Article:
They could lead to financial ruin for miners and eventually pile up more debt for them at the company store. Those familiar with the old Tennessee Ernie Ford song “16 Tons” are familiar with the lament of owing ones soul to the company store. West Terre Haute had a company store at Market Street (3rd St.) and Paris Avenue. Such store often had higher prices for goods, but they offered credit to miners. Often it was the only way miners could get what they needed as they did not have the cash to pay for lower prices at competing businesses.

The Amazon is reminiscent of Mother Jones, the firebrand labor leader who fought her entire life for workers’ right.

You can read the entire story online, and other of Jones’ work by following this link and searching for “Grover Jones.” http://www.unz.org

For my blogs about miners, strikes and labor strife see:

http://wthhistory.wordpress.com/2011/08/08/siren-call/
http://wthhistory.wordpress.com/2013/11/26/union-war-part-one/
http://wthhistory.wordpress.com/2013/12/05/union-war-part-two/
http://wthhistory.wordpress.com/2013/03/29/to-get-bread-line-up/

Coming soon I will look at some more of Jones’ work


Wide-Awake Town

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As 1906 dawned West Terre Haute stepped to the threshold.  Town boosters believed it was about to cross through the door to becoming a large important town.  They had some reasons for feeling so.  In the last decade the town had grown almost six-fold as it took advantage of the mineral wealth that surrounded it.  New coal mines had opened, clay plants grew, small businesses blossomed.  Workers flooded into town to take jobs offered by the business boom.  Another key was the opening of the new Wabash River bridge.  The modern structure  replaced a creaky 19th- century bridge and made secure the connection with Terre Haute.

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One of the ways West Terre Haute announced its present, and its hoped-for future, was the publication of its first city directory in 1906.  True, it had been part of Terre Haute city directories since at least the 1890s, but this effort was devoted entirely to West Terre Haute.   It was an important step.  Not only could it be used by the town’s citizens and area businesses, it was a handy piece to send out to advertise the growing town and attract prospective industries and businesses.

The directory opened with a rather good history of the town which chronicled its growth from struggling village dependent entirely on farming, to the discovery and exploitation of coal mines, and highlighted the town’s growth.  In the two pages shown below it announced the advantages it offered to prospective newcomers.  It hoped to show it was a “Wide-Awake Town,” bustling, energetic, open to its future.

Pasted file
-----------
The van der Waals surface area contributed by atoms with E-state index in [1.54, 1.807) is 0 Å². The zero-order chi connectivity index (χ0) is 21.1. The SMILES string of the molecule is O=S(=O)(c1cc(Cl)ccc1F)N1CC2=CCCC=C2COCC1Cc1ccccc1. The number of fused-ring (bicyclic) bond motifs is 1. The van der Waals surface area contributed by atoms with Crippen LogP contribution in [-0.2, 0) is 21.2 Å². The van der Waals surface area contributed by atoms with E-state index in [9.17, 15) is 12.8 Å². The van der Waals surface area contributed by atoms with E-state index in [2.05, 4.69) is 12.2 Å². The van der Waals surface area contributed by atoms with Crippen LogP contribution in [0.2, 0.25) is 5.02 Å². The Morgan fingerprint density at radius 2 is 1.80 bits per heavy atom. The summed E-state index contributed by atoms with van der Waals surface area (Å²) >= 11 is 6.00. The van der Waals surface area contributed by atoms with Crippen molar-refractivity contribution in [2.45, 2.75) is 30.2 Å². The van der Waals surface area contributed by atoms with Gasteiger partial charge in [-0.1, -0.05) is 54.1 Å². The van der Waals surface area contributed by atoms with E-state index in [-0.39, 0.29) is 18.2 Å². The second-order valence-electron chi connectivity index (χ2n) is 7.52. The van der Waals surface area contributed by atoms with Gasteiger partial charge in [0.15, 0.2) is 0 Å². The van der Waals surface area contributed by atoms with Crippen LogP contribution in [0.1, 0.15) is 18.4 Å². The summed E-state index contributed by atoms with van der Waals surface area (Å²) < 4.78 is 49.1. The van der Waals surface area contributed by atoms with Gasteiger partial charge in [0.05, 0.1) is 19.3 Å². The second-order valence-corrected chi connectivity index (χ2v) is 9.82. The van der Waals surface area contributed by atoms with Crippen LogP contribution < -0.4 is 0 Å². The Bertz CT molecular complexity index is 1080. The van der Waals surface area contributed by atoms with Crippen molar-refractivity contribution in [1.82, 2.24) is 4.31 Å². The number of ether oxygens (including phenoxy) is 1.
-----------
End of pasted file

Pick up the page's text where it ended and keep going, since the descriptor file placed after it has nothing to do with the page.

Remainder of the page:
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The Directory featured a few photos, two of them focusing on Paris Avenue then West Terre Haute’s main street.  The new buildings it featured and the streetcar line showed that the town was growing, connected, and ready to take off.

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But the key to the West Terre Haute Directory was the list of its citizens.  Spread out over the pages one can get a sense of the town as it was.   It gave the name, address and occupation of each business or householder.  By far the largest number of listed jobs was that of miner.  Perusing the directory made it clear that West Terre Haute was a miner’s town.  And from their addresses you can see the formation of the “working class” areas of the town.  The miners, clay workers and other labors were concentrated south of National Avenue, in the newer areas west of Market Street (There was still a row of shoddy shotgun house on Market Streets when I was growing up.  They tore them down to build the new Post Office in the late 1960s), or scattered along streets on either side of National. 

The town’s “elite” tended to be within a few blocks of Paris Avenue.  The McIlroy family, merchants and leaders loved just south of the Avenue.  Burton Cassaday, druggist, postmaster and perhaps the town’s biggest booster lived on Paris Avenue between Sumner and McIlroy (now one of the most rundown areas). J.S. Hunt, the leading doctor lived in the same neighborhood.

Glancing through the 108 year-old directory I see many names that were familiar to me growing up, and which still live on in the town.  Of course, I looked for my ancestors there.  Great-Great Grandfather David Arthur (see blog entry for August 7, 2013) and his children lived in a stretch of houses on Miller Avenue.  My Hants (also Hantz) family lived in three houses along National Avenue (my grandmother was born at 101 National).  The matriarch was Susannah Hants, widow of Andrew Hants, a courier born in Pennsylvania.  Living with her were three of her sons.  John was a shoemaker, and Ellsworth and Emerson were “at home.”  Emeron is the one most well-known to me because of my grandmother’s enduring love for him.  Emerson was profoundly handicapped.  In one census he was listed simply as “idiotic”.  He was a kind soul, with little speech.  He was sometimes affectionately called “shickie-whoppie,” because that is one of “words” he said most clearly.